National Pet Fire Safety Day takes place every year on July 15, and is a day dedicated to learning how to prevent fires in the home and how to keep your pets safe should a fire break out.
In the USA alone, home fires affect over 500,000 pets each year and are responsible for at least 40,000 pet deaths (mostly from smoke inhalation) annually. Having a pet fire safety plan in place will help you avoid future tragedy. Take the following steps to protect your home and your pets from accidental fires.
But only if they are working. In addition to checking your detectors regularly, if you live in a fire-prone area or are concerned about a fire potentially starting, consider installing monitored smoke detectors so firefighters will be notified and can respond to a fire even if you’re not at home. Your pets will thank you.
Although candles might light a fire in your love life, they can be a safety hazard to your curious but not cautious pets. Wagging tails and pawing kitties can haphazardly knock over candles. Don’t leave a candle unattended, not even for a minute. Better yet, change to flameless candles that use a lightbulb instead of a wick for ambience.
Puppies and kittens love to chew on everything that looks tasty, electrical cords and cables included. To prevent Whiskers from sparking a fire (and kitty getting electrocuted), make sure that all loose cables are secured or hidden behind furniture (out of reach).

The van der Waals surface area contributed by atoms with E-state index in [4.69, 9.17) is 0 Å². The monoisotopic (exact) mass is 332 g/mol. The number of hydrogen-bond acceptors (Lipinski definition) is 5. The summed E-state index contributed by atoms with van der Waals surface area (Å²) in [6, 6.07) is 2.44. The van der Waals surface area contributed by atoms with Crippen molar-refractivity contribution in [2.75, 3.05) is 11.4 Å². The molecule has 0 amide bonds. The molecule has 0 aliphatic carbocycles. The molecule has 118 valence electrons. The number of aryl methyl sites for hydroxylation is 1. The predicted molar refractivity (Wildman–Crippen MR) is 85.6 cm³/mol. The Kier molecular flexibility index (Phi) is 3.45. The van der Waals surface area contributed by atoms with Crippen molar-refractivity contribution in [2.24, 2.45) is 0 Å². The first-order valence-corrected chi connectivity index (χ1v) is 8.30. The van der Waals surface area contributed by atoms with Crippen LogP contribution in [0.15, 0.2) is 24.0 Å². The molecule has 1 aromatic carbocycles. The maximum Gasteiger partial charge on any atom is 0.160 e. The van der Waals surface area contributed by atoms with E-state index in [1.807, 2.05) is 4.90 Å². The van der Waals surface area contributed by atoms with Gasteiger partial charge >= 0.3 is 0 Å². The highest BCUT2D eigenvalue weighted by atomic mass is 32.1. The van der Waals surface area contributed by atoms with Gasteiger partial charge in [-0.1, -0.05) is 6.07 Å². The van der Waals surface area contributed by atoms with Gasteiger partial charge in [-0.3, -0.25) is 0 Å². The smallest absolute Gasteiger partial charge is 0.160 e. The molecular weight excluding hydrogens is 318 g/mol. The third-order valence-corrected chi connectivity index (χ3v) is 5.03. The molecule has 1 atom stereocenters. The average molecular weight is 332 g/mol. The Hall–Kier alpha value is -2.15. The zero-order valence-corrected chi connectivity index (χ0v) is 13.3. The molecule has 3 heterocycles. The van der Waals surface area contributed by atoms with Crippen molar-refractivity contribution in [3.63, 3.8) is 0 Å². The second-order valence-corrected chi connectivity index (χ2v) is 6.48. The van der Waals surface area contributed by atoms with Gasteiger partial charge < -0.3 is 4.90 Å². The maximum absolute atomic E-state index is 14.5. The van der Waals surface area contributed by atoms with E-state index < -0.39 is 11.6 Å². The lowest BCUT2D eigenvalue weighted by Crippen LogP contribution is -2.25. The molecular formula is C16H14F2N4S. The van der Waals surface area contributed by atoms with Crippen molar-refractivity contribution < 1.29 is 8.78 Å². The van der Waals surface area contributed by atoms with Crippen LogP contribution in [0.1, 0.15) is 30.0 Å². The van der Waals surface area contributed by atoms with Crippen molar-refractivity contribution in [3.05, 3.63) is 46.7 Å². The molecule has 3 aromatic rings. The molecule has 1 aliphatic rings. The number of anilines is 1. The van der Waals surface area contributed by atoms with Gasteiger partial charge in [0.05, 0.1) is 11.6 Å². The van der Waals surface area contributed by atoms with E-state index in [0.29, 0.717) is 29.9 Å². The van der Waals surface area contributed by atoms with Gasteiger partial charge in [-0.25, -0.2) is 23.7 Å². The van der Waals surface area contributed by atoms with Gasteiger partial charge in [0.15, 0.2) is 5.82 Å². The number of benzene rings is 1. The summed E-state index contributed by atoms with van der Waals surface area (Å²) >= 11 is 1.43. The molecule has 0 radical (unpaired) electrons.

Tip: Consider wrapping electrical cords in rubber covers, available for purchase at most stores that sell electrical and home repair supplies. Putting the cords inside PVC tubing is also an option. You can even spray them with a citrus scent, which pets dislike and are likely to avoid.
If your doggo has his own “private villa” in your yard, make sure it’s freestanding and clear of the home, flammable material, bushes and any other obstructions. Your scared dog might run to his dog house in the event of a fire.
Don’t put glass pet bowls outside in the sun. The sun’s rays can reflect and start a fire on your deck or dry lawn. Play it safe and purchase an approved pet bowl.
Tip: Use a stainless steel or ceramic bowl instead. Try to avoid plastic bowls as they easily harbour unhealthy bacteria.
Storage areas in the home where flammables are kept should not be accessible to pets. Hazards like aerosol cans, lighters, and stove top controls should be kept out of paw’s reach. Keep cupboards with flammable products locked, and train your pets to stay clear of the kitchen.
Use this year’s annual Pet Fire Safety Day to assess your home situation so that if someday things get hot, you and your precious pets will be cool under fire.
How you can support Prevention of Cruelty to Animals Month...
Meet our April Vet of the Month
The surprising reason your cat loves TV
Dr. Prinsloo answers your pet questions (Part 2)
‘Golden Oldie’ Soft Treat Recipe
Are you ready for a high-maintenance pet?